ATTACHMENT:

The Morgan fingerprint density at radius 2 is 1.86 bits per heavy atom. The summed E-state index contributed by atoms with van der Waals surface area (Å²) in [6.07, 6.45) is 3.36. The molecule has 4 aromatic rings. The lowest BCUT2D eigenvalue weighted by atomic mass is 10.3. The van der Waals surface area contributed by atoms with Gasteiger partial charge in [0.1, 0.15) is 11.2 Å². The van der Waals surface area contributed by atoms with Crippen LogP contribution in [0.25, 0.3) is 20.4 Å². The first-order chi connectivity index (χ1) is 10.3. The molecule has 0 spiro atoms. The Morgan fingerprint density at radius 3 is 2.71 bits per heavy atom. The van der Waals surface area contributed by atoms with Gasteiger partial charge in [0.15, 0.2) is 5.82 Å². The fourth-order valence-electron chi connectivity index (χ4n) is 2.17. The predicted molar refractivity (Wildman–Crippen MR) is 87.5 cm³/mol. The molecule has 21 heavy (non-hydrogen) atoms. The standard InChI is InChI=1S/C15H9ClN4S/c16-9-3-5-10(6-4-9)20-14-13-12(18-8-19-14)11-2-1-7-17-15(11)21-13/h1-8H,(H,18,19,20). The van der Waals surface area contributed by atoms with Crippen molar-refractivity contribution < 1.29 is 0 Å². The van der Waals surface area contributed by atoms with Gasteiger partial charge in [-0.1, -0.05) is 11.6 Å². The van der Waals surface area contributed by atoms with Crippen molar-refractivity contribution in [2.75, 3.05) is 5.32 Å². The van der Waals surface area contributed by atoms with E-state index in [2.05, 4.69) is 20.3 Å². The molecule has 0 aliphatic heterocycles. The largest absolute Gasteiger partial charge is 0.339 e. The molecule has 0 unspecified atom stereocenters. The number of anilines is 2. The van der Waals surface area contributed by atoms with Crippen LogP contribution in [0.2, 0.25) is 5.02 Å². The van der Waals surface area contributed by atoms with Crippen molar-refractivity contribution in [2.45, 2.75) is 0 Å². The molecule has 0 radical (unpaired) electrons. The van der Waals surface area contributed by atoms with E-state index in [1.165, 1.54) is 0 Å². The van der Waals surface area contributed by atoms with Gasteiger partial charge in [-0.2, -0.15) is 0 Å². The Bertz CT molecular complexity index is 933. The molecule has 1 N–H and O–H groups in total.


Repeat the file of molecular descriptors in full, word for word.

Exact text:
The Morgan fingerprint density at radius 2 is 1.86 bits per heavy atom. The summed E-state index contributed by atoms with van der Waals surface area (Å²) in [6.07, 6.45) is 3.36. The molecule has 4 aromatic rings. The lowest BCUT2D eigenvalue weighted by atomic mass is 10.3. The van der Waals surface area contributed by atoms with Gasteiger partial charge in [0.1, 0.15) is 11.2 Å². The van der Waals surface area contributed by atoms with Crippen LogP contribution in [0.25, 0.3) is 20.4 Å². The first-order chi connectivity index (χ1) is 10.3. The molecule has 0 spiro atoms. The Morgan fingerprint density at radius 3 is 2.71 bits per heavy atom. The van der Waals surface area contributed by atoms with Gasteiger partial charge in [0.15, 0.2) is 5.82 Å². The fourth-order valence-electron chi connectivity index (χ4n) is 2.17. The predicted molar refractivity (Wildman–Crippen MR) is 87.5 cm³/mol. The molecule has 21 heavy (non-hydrogen) atoms. The standard InChI is InChI=1S/C15H9ClN4S/c16-9-3-5-10(6-4-9)20-14-13-12(18-8-19-14)11-2-1-7-17-15(11)21-13/h1-8H,(H,18,19,20). The van der Waals surface area contributed by atoms with Crippen molar-refractivity contribution < 1.29 is 0 Å². The van der Waals surface area contributed by atoms with Gasteiger partial charge in [-0.1, -0.05) is 11.6 Å². The van der Waals surface area contributed by atoms with Crippen molar-refractivity contribution in [2.75, 3.05) is 5.32 Å². The van der Waals surface area contributed by atoms with E-state index in [2.05, 4.69) is 20.3 Å². The molecule has 0 aliphatic heterocycles. The largest absolute Gasteiger partial charge is 0.339 e. The molecule has 0 unspecified atom stereocenters. The number of anilines is 2. The van der Waals surface area contributed by atoms with Crippen LogP contribution in [0.2, 0.25) is 5.02 Å². The van der Waals surface area contributed by atoms with Crippen molar-refractivity contribution in [2.45, 2.75) is 0 Å². The molecule has 0 radical (unpaired) electrons. The van der Waals surface area contributed by atoms with E-state index in [1.165, 1.54) is 0 Å². The van der Waals surface area contributed by atoms with Gasteiger partial charge in [-0.2, -0.15) is 0 Å². The Bertz CT molecular complexity index is 933. The molecule has 1 N–H and O–H groups in total.